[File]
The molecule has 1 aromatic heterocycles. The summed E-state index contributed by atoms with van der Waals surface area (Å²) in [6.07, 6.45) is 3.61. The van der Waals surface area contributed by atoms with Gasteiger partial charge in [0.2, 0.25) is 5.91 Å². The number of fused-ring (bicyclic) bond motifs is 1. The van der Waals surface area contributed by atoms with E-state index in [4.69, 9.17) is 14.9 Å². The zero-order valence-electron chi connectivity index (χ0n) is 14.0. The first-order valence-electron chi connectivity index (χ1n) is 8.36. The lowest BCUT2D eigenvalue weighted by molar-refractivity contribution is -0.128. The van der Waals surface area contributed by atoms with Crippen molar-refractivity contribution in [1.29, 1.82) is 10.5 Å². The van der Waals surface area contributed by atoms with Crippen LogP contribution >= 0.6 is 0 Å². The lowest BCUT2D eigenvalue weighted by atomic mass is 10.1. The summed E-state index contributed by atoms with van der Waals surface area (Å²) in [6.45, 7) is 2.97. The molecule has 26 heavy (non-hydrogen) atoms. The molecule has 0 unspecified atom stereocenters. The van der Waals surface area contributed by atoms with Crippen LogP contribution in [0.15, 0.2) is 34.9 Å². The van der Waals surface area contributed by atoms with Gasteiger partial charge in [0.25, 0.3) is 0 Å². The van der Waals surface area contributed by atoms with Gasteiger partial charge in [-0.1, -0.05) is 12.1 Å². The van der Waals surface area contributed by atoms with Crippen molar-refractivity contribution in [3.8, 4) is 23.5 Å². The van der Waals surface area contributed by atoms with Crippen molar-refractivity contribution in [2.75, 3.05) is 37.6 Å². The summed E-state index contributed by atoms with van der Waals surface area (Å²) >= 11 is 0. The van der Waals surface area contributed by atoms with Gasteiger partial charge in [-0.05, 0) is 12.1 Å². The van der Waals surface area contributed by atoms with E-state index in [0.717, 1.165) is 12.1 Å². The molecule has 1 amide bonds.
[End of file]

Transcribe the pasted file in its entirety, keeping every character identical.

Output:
The molecule has 1 aromatic heterocycles. The summed E-state index contributed by atoms with van der Waals surface area (Å²) in [6.07, 6.45) is 3.61. The van der Waals surface area contributed by atoms with Gasteiger partial charge in [0.2, 0.25) is 5.91 Å². The number of fused-ring (bicyclic) bond motifs is 1. The van der Waals surface area contributed by atoms with E-state index in [4.69, 9.17) is 14.9 Å². The zero-order valence-electron chi connectivity index (χ0n) is 14.0. The first-order valence-electron chi connectivity index (χ1n) is 8.36. The lowest BCUT2D eigenvalue weighted by molar-refractivity contribution is -0.128. The van der Waals surface area contributed by atoms with Crippen molar-refractivity contribution in [1.29, 1.82) is 10.5 Å². The van der Waals surface area contributed by atoms with Crippen LogP contribution >= 0.6 is 0 Å². The lowest BCUT2D eigenvalue weighted by atomic mass is 10.1. The summed E-state index contributed by atoms with van der Waals surface area (Å²) in [6.45, 7) is 2.97. The molecule has 26 heavy (non-hydrogen) atoms. The molecule has 0 unspecified atom stereocenters. The van der Waals surface area contributed by atoms with Crippen LogP contribution in [0.15, 0.2) is 34.9 Å². The van der Waals surface area contributed by atoms with Gasteiger partial charge in [0.25, 0.3) is 0 Å². The van der Waals surface area contributed by atoms with Gasteiger partial charge in [-0.1, -0.05) is 12.1 Å². The van der Waals surface area contributed by atoms with Crippen molar-refractivity contribution in [3.8, 4) is 23.5 Å². The van der Waals surface area contributed by atoms with Crippen molar-refractivity contribution in [2.75, 3.05) is 37.6 Å². The summed E-state index contributed by atoms with van der Waals surface area (Å²) >= 11 is 0. The van der Waals surface area contributed by atoms with Gasteiger partial charge in [-0.05, 0) is 12.1 Å². The van der Waals surface area contributed by atoms with E-state index in [0.717, 1.165) is 12.1 Å². The molecule has 1 amide bonds.